One of the most common benign head and neck disorders includes sinonasal inflammatory disease which can present as acute or chronic rhinosinusitis.
Acute adeno-tonsillitis is a major cause of morbidity in children and adenotonsillectomy can significantly improve symptoms of both sleep disordered breathing and of symptoms during acute infections.
Squamous cell carcinoma comprises >90% of all of the malignant pathology of the mucosal lining of the upper aerodigestive tract.
The ideal treatment protocol for these cancers varies by subsite, stage, patient comorbidity, and center preference/experience. Early stage disease is treated with unimodality and late stage disease is treated with multiple modalities in the form of primary surgery with adjuvant radiotherapy or primary concurrent chemoradiotherapy.
Free flap reconstruction of head and neck defects is integral to help improve patient-reported quality of life and to re-establish form and function.
COMPLEX ANATOMY AND FUNCTION
The anatomy of the head and neck is complex because of the proximity of vital structures such as framework, nerves, and arteries. Functionally, these structures afford most of the human senses: vision, taste, smell, and hearing. Even more fundamental, the upper aerodigestive tract is critical for breathing, speech, and swallowing. Otolaryngology—head and neck surgery is the field that predominantly deals with disorders of the head and neck; however, a multidisciplinary approach is required to achieve optimal outcomes. The multidisciplinary team can include audiology, speech language pathology, allergy/immunology, neurology, neurosurgery, radiation, and medical oncology. This chapter aims to provide an overview of the most common diseases presenting to and treated by the otolaryngologist—head and neck surgeon. It reviews benign conditions, trauma, malignancies, reconstruction, tracheotomy, and rehabilitation.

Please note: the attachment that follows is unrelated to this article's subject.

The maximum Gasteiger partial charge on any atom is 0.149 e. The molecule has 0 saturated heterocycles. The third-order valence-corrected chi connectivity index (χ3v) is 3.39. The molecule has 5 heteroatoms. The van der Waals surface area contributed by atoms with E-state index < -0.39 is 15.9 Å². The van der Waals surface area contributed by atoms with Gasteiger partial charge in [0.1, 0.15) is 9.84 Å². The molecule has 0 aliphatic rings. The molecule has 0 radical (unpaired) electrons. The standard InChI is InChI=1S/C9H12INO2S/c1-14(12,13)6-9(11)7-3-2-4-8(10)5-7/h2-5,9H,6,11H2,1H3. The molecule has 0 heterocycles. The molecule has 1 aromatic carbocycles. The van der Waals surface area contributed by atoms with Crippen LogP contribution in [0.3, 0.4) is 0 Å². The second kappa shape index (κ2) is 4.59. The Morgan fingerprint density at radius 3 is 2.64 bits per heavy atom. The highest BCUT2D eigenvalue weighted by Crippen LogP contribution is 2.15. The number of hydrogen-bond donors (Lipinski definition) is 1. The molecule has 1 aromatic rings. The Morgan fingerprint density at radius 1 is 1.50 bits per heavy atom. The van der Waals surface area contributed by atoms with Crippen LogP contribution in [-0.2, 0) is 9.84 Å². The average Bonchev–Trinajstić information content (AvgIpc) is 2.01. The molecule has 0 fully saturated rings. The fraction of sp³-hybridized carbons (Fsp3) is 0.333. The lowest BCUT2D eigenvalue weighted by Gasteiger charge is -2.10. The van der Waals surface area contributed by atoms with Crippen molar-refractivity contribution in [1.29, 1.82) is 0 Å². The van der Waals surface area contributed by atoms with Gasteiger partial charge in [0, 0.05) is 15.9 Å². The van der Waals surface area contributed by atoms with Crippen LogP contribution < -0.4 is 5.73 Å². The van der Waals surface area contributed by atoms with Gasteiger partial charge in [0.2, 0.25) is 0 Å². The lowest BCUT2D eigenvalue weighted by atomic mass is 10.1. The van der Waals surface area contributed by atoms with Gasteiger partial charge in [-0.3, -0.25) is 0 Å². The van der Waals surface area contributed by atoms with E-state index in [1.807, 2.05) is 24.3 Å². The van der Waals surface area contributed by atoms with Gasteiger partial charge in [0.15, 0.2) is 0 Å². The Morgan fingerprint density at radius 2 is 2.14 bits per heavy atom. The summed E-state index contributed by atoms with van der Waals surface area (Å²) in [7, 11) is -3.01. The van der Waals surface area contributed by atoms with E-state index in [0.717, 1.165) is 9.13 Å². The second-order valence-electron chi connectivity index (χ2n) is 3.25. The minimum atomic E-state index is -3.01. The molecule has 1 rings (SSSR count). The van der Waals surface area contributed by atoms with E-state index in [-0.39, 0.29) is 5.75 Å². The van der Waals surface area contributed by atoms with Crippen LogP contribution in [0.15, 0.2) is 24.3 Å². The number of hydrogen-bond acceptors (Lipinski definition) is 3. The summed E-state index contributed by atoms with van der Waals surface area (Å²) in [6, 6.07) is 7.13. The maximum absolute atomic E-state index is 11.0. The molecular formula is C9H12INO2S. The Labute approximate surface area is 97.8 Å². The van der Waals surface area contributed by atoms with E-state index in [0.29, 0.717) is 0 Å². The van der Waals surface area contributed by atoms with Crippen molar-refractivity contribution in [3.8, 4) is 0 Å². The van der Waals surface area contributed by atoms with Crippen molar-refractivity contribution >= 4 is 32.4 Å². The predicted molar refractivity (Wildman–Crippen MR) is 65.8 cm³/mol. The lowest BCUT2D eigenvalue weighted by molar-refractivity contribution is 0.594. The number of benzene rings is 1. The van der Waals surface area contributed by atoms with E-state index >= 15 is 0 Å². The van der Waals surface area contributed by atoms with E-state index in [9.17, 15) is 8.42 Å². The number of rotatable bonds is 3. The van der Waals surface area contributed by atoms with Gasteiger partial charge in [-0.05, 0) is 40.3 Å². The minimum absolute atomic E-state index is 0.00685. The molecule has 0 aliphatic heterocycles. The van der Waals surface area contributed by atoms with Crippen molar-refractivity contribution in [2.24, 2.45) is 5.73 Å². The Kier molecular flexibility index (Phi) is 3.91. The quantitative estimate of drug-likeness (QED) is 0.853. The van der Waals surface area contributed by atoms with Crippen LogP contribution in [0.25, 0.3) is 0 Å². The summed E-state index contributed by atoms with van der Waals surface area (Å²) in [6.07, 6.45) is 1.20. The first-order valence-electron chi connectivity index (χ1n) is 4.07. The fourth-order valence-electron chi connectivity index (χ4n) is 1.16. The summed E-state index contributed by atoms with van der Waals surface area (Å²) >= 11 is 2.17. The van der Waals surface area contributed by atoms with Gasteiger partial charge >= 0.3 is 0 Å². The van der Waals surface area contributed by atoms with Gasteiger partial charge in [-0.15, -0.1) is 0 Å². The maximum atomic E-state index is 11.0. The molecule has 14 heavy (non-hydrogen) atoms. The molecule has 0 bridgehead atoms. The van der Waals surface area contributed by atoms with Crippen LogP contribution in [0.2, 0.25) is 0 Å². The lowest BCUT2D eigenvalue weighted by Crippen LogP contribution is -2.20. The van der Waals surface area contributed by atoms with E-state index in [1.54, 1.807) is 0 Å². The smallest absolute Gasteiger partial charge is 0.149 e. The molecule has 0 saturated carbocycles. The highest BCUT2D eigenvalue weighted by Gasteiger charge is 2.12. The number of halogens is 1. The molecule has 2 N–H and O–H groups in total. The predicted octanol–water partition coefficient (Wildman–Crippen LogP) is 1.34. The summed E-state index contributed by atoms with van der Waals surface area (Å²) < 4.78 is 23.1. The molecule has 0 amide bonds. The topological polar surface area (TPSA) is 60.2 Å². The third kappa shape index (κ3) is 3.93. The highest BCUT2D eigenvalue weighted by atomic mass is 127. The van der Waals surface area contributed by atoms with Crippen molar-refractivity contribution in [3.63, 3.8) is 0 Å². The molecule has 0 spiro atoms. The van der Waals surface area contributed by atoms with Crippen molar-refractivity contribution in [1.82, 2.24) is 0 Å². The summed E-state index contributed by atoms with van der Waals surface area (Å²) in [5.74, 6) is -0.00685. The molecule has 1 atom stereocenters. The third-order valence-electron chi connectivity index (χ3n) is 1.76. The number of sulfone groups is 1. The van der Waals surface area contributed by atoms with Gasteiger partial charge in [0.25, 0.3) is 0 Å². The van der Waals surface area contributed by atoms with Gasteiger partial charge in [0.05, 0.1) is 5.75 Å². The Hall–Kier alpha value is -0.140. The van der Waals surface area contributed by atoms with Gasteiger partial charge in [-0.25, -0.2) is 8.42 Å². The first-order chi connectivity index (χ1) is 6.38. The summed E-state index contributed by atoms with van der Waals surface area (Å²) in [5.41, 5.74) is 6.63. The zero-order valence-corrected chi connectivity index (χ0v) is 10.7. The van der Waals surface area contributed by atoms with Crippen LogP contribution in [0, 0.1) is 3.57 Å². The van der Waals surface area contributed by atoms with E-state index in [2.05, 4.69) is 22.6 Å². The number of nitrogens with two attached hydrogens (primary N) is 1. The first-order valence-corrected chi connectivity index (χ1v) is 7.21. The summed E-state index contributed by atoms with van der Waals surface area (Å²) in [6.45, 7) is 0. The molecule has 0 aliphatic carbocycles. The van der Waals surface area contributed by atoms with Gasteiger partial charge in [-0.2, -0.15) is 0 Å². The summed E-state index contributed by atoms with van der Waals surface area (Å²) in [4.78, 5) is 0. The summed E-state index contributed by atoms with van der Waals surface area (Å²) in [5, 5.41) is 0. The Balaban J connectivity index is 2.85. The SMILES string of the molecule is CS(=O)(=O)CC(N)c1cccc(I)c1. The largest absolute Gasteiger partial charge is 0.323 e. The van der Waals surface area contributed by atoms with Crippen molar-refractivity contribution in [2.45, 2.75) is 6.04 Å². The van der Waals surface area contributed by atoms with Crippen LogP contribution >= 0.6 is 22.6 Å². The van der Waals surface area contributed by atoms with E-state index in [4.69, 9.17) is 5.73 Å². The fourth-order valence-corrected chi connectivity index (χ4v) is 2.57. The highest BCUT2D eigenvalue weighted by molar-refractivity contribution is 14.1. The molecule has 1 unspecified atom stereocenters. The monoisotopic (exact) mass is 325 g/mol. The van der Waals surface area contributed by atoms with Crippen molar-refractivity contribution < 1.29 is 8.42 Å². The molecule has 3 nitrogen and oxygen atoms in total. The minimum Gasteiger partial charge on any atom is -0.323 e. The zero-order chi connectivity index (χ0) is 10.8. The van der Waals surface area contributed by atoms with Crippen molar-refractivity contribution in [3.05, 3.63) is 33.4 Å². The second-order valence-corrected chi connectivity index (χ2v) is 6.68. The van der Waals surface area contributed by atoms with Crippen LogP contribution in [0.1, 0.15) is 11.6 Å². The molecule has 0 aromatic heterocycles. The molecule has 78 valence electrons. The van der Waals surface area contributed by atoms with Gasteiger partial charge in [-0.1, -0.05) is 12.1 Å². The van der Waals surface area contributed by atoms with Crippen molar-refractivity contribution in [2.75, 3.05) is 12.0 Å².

BENIGN CONDITIONS OF THE HEAD AND NECK
Infectious processes of the ear may be considered by their location (external, middle, or inner ear), their time course (acute or chronic), and the presence of complications. The external ear or pinna consists of a cartilaginous framework, perichondrium, and a relatively thin layer of skin. Erysipelas (St Anthony’s Fire) or impetigo are causes of external ear infection affecting the dermis or hypodermis of the auricle, typically caused by Streptococcus pyogenes or Staphylococcus aureus, respectively, that may be encountered posttraumatically or related to ear piercing. Treatment is oral antibiotic therapy targeting these organisms. History and clinical features such as presence of bullae and golden crusting distinguish erysipelas and impetigo from other benign entities causing erythema and edema of the auricle, such as relapsing polychondritis, which is typically diffuse, lobule-sparing, and steroid-responsive.
Acute otitis externa, often referred to as “swimmer’s ear,” denotes infection of the skin of the external auditory canal.1 Typically, the pathology is incited by moisture within the canal leading to skin maceration and pruritus. Subsequent trauma to the canal skin by scratching (i.e., instrumentation with a cotton swab or fingernail), erodes the normally protective skin/cerumen ...